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I am in a bind, multiple times on a page for different form items, I insert a css div class into a form item ONLY if an error_array key exists, this is how I highlight a form item that has an error in it.

Works, great if I have an error because then my error array is set, problem is before an error is set, it tries to look for an array key that does not exist. I was thinking using php's isset function first would be the ticket but I guess you cannot combine isset with another function?


<?php
//this works
$search_array = array('first' => 1, 'second' => 4);

if (array_key_exists('first', $search_array)){
    echo "good";
}


// this does not work, will give write errors
$search_array = array('first' => 1, 'second' => 4);

if (isset(array_key_exists('first', $search_array))){
    echo "good";
}

// Here is  1 example how I need to make the end result work
$country_class = (array_key_exists('country', $signup_errors)) ? ' signup_error' : ' signup_good';
echo '<select name="country" id="country" class="textarealong ' .$country_class. '"/>';
?>

In other parts I use it like this

<?PHP echo(array_key_exists('password', $signup_errors)) ? ' signup_error' : ' signup_good';?>

And I need to have it be a 1 line code if possible

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up vote 4 down vote accepted

If isset is false, the second statement wont get executed, because the parsers knows that both statements have to be true to get the whole statement true.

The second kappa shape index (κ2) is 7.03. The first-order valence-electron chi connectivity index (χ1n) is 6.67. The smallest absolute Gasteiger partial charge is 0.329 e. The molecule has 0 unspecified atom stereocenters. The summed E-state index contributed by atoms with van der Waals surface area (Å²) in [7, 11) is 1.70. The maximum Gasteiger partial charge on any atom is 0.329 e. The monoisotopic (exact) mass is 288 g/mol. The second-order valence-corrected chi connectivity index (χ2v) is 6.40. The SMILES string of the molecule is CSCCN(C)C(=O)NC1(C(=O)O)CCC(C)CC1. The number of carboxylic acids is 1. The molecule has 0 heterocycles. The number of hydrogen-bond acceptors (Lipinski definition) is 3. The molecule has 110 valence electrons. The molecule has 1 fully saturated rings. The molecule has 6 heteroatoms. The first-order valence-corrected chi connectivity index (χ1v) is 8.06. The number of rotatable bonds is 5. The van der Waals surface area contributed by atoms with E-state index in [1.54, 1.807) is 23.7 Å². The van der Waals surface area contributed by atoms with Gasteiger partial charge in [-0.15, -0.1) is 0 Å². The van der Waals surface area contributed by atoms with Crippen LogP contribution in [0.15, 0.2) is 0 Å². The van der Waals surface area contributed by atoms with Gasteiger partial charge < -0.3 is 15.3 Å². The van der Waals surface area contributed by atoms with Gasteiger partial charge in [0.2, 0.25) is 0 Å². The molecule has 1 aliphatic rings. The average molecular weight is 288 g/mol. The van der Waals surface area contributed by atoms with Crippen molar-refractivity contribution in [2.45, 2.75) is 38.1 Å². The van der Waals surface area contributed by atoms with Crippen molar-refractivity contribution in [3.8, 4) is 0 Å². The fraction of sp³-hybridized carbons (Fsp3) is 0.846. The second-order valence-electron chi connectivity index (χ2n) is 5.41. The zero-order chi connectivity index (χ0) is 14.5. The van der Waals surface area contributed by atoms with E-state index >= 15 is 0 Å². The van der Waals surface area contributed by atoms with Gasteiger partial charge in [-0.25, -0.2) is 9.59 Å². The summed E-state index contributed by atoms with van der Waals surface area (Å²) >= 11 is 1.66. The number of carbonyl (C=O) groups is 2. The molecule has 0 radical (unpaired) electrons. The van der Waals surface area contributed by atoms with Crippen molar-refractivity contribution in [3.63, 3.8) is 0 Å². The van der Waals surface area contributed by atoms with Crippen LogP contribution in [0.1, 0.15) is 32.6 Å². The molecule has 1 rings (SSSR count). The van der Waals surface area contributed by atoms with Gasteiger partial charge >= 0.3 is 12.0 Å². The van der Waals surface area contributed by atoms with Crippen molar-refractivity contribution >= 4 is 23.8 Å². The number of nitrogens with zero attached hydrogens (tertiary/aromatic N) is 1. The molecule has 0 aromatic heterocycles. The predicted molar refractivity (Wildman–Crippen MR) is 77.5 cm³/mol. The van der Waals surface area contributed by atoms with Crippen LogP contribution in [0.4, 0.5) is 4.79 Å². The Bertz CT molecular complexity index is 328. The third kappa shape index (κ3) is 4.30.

$country_class = ( isset($signup_errors) && array_key_exists('country', $signup_errors)) ? ' signup_error' : ' signup_good';

BUT i would suggest you to initialize every variable you are using...

share|improve this answer
    
Also about your comment, doesn't this initialize this variable? – JasonDavis Sep 3 '09 at 19:57
    
No it wont because even if array_key_exists auto-vivifies $signup_errors (and I'm pretty sure it doesn't), then the failure of isset() will cause it not to run at all. isset() obviously is not allowed to vivify the variables it tests. – Guss Sep 4 '09 at 0:17

I'm not familiar enough with PHP syntax, but this sounds like a job for short-circuit evaluation, i.e. || or &&, where the second term is not evaluated if the first term alone can determine the result (if it's True in || or False in &&).

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This is an old question, but it's an even simpler answer. isset checks the array and the key. This works great and doesn't generate any notices if the array is not set:

if (isset($search_array['first'])){
    echo "good";
}

Or:

$country_class = isset($signup_errors['country']) ? ' signup_error' : ' signup_good';
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